Web 2.0 is simply the widespread acceptance and use of technology that allows continually changing or active communication. As you may be aware, some of the most common Web 2.0 applications are blogs, podcasts, Content Management Systems (CMS), social networking sites and user forums. Each of these technologies can be defined within Web 2.0 depending upon how they’re utilized. Technology is a prerequisite for Web 2.0, but it’s the widespread acceptance and use part of the definition that really matters.

Let the Buyer Beware

The most important aspect to Web 2.0, from my perspective, is that it has sparked a grassroots revolution by consumers. The era of caveat emptor (let the buyer beware) progressively grew through the 20th century until we languished under a never ending stream of unbelievable advertising. Regardless of consumer protection laws, the reality was that we were largely forced to rely on the naturally biased advertising and promotional information provided by businesses.

The losers in this environment were of course the consumers, but also those businesses who truly did offer unique value and could not afford to carpet-bomb our televisions, magazines and mailboxes. Nor could a business offering real value do much in their advertising to show they were different, since their competitors would make the same claims.

Consumers who wanted unbiased information about a seller relied on personal referrals—the most unbiased and believable feedback available. They were limited however by the finite capacity of their own personal networks.

Let the Seller Beware

Web 2.0 has ignited a new era of caveat venditor (let the seller beware). The rapid change in the marketing nvironment is not due to legislation or litigation, but rather the widespread practice of consumers sharing unbiased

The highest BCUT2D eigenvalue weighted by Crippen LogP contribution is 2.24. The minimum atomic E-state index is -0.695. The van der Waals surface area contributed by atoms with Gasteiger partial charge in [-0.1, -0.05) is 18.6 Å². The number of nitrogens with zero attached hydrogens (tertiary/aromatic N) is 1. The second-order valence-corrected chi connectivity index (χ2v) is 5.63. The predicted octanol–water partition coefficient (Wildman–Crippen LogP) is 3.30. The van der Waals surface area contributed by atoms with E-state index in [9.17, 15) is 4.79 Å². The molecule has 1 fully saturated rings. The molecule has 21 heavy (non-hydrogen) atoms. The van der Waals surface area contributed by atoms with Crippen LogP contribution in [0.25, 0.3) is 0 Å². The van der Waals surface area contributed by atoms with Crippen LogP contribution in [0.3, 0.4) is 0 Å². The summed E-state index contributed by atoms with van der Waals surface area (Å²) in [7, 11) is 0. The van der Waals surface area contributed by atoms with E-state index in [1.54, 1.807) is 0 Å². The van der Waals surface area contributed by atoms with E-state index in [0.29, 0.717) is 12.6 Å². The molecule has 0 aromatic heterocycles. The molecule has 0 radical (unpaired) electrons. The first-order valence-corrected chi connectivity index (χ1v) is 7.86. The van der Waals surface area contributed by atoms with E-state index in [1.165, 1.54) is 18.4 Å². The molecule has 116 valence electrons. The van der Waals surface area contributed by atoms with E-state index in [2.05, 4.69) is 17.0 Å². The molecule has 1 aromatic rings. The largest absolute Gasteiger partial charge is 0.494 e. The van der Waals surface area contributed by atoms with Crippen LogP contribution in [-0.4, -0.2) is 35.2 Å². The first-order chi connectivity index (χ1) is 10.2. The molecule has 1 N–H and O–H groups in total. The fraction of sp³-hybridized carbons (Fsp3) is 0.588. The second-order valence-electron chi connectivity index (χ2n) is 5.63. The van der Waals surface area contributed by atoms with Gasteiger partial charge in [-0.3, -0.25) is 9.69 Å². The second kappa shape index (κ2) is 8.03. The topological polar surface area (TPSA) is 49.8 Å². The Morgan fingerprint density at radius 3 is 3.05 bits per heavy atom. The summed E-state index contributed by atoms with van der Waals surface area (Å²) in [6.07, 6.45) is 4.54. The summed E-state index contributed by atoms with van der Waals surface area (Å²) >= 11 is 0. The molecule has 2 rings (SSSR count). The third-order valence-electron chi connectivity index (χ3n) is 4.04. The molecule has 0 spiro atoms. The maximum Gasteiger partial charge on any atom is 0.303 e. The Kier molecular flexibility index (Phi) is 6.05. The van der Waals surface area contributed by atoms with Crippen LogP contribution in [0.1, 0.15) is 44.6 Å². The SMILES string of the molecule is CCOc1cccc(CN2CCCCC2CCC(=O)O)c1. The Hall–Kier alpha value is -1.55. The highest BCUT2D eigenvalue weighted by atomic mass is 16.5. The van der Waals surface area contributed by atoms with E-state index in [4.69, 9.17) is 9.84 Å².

information about a sellers product to other customers and prospects.

A simple example can be seen with books. Outside of our friends’ recommendations, we’ve had to rely on the
publisher’s information or from the questionably neutral editorial reviews. Now, thanks to Amazon and others, we have access to a large and active community of other consumers who provide us their unbiased feedback. Of course this is not a perfect system, those with ulterior motives can post reviews but we can use common sense to evaluate the reviews collectively and form a more reliable conclusion about a product.

For example, if I were to rely on attractive cover and glowing editorial review for Deck Planner: 120 Outstanding Decks You Can Build I might convinced to buy this book. But when I look at relatively low rating by consumers and their mixed reviews, I opt for a better choice.

The important point to understand about Web 2.0 from a business perspective is that our products and services will increasingly be promoted or demoted in the marketplace by consumers, and that advertising and PR will continue to lose effectiveness. Consumers now have better choices of where to get information before making a purchase decision.

The Web 2.0 revolution is only bad news for those sellers who have gotten away with neglecting their customers. In my next post, we’ll explore some of the unprecedented opportunities and strategies for businesses offering true value.